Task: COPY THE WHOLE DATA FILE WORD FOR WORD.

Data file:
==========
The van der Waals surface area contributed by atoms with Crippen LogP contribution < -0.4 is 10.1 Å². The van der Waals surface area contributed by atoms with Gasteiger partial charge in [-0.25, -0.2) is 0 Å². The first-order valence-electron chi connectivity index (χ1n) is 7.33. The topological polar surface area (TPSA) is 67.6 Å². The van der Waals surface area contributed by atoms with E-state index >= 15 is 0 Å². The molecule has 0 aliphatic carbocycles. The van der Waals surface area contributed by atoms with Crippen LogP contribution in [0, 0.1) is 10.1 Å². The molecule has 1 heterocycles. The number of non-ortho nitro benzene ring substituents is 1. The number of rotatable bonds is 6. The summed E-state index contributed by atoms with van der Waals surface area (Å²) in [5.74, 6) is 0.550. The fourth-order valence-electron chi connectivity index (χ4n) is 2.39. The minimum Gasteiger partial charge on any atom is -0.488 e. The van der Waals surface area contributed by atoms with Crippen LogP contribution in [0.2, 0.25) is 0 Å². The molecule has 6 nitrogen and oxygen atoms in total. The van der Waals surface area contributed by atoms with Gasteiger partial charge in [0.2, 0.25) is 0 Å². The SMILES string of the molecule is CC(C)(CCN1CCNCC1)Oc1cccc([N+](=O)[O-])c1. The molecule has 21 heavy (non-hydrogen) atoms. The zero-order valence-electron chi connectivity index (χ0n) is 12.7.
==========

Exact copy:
The van der Waals surface area contributed by atoms with Crippen LogP contribution < -0.4 is 10.1 Å². The van der Waals surface area contributed by atoms with Gasteiger partial charge in [-0.25, -0.2) is 0 Å². The first-order valence-electron chi connectivity index (χ1n) is 7.33. The topological polar surface area (TPSA) is 67.6 Å². The van der Waals surface area contributed by atoms with E-state index >= 15 is 0 Å². The molecule has 0 aliphatic carbocycles. The van der Waals surface area contributed by atoms with Crippen LogP contribution in [0, 0.1) is 10.1 Å². The molecule has 1 heterocycles. The number of non-ortho nitro benzene ring substituents is 1. The number of rotatable bonds is 6. The summed E-state index contributed by atoms with van der Waals surface area (Å²) in [5.74, 6) is 0.550. The fourth-order valence-electron chi connectivity index (χ4n) is 2.39. The minimum Gasteiger partial charge on any atom is -0.488 e. The van der Waals surface area contributed by atoms with Crippen LogP contribution in [0.2, 0.25) is 0 Å². The molecule has 6 nitrogen and oxygen atoms in total. The van der Waals surface area contributed by atoms with Gasteiger partial charge in [0.2, 0.25) is 0 Å². The SMILES string of the molecule is CC(C)(CCN1CCNCC1)Oc1cccc([N+](=O)[O-])c1. The molecule has 21 heavy (non-hydrogen) atoms. The zero-order valence-electron chi connectivity index (χ0n) is 12.7.